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Vol. 49 No. 2 Category

The International Reach of Criminal Copyright Infringement Laws—Can the Founders of The Pirate Bay Be Held Criminally Responsible in the United States For Copyright Infringement Abroad?

Aug. 25, 2016—Modern China is a major trading partner with and investor in Africa. This Note examines its relationships with Nigeria and South Africa to evaluate whether the benefits they receive from Chinese involvement, like infrastructure or access to consumer goods, are outweighed by costs such as worsened corruption. It next discusses legal measures these countries have...

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Riding a “Friendly Elephant”? How African Nations Can Make the Best of Economic Partnership with China

Aug. 25, 2016—Modern China is a major trading partner with and investor in Africa. This Note examines its relationships with Nigeria and South Africa to evaluate whether the benefits they receive from Chinese involvement, like infrastructure or access to consumer goods, are outweighed by costs such as worsened corruption. It next discusses legal measures these countries have...

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Politics by Other Means: The Battle over the Classification of Asymmetrical Conflicts

Aug. 25, 2016—Transnational armed conflicts between states and non-state armed groups have emerged as a defining characteristic of twenty-first century warfare. Humanitarian actors tend to classify such conflicts (e.g., between the United States and ISIL) as non-international armed conflicts rather than international armed conflict. This classification is subject to considerable debate; yet both sides present their views...

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Response: The ICC, Pre-Existing Jurisdictional Treaty Regimes, and the Limits of the Nemo Dat Quod Non Habet Doctrine—A Reply to Michael Newton

Aug. 25, 2016—It is a pleasure and a privilege to provide a few reflections on Michael Newton’s thought-provoking essay on “How the ICC Threatens Treaty Norms.” His article marks an important piece of scholarship. It reflects significant concerns about the reach and function of the International Criminal Court (ICC) that merit further attention and explanation in ICC...

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Response: “Quid,” Not “Quantum”: A Comment on “How the International Criminal Court Threatens Treaty Norms”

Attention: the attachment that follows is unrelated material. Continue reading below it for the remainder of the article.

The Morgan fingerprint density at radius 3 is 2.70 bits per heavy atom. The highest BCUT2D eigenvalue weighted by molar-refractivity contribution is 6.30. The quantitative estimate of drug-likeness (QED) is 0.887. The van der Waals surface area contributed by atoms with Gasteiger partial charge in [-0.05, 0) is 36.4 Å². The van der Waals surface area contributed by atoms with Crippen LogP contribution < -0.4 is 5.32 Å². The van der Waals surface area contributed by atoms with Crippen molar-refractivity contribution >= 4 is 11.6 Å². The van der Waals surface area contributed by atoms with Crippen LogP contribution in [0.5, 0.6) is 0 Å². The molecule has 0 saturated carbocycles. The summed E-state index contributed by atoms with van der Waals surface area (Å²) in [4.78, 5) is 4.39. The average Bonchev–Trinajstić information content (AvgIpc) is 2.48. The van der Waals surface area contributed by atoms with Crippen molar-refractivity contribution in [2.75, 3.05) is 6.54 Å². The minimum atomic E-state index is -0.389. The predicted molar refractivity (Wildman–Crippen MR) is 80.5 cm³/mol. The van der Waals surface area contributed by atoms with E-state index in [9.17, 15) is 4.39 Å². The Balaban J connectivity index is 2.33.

Aug. 25, 2016—It is hard not to sympathize with the thrust of Michael A. Newton’s impressive article “How the International Criminal Court Threatens Treaty Norms.” A friend of the ICC keen to see it thrive, Newton offers some home truths with a view to correcting what he suggests is a damaging tendency towards jurisdictional overreach on the...

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How the International Criminal Court Threatens Treaty Norms

Aug. 25, 2016—This Article demonstrates the disadvantages of permitting a supranational institution like the International Criminal Court (ICC) to aggrandize its authority by overriding agreements between sovereign states. The Court’s constitutive power derives from a multilateral treaty designed to augment sovereign enforcement efforts rather than annul them. Treaty negotiators expressly rejected efforts to confer jurisdiction to the...

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Ukraine and the International Criminal Court: Implications of the Ad Hoc Jurisdiction Acceptance and Beyond

Aug. 25, 2016—The Article examines an array of important legal issues that arise out of the acceptance of the jurisdiction of the International Criminal Court by Ukraine, a non-State Party to the Rome Statute, within the framework of Article 12(3) with respect to the alleged crimes against humanity committed during the 2014 Maydan protests (Declaration I) and...

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(De)Legitimation at the WTO Dispute Settlement Mechanism

Aug. 25, 2016—  Legal scholars have long recognized that the legitimacy of judicial institutions proves central to courts’ exercise of authority and compliance with their judgments. While numerous studies examine the legitimacy of domestic courts, to date little empirical research looks at the legitimacy of international judicial bodies. This article was motivated partly by our conviction that...

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ANNOUNCEMENTS

The Journal is pleased to announce its 2018-2019 Board of Editors. View the complete masthead here.

Vanderbilt University Law School Professor Michael A. Newton’s 2016 VJTL Article entitled How the International Criminal Court Threatens Treaty Norms  was cited by the International Criminal Court prosecutor’s November 2017 filing seeking investigation into war crimes in Afghanistan.

May 2018 Issue on the Second Israel Defense Forces International Conference on the Law of Armed Conflict. Read more about the Journal’s May 2018 issue here.

Thank you to everyone who attended the Journal’s 50th Anniversary celebration on October 5, 2017! View photos from the event here and read about the Journal’s history here.

Connect with the Vanderbilt Journal of Transnational Law on LinkedIn.

The Journal is pleased to listed as the #5 International Law Journal by the 2017 Washington and Lee Law Journal Rankings.

The Journal is very excited about the success of our February 2017 Symposium, “Sovereign Conduct on the Margins of the Law.” Read more about our February 2017 Symposium here

Please join us in congratulating the Vanderbilt Journal of Transnational Law 2017-2018 Write-On Competition Winners.

Video is available from the Vanderbilt Journal of Transnational Law’s 2015-2016 SymposiumThis is Not a Drill: Confronting Legal Issues in the Wake of International Disasters. Watch here.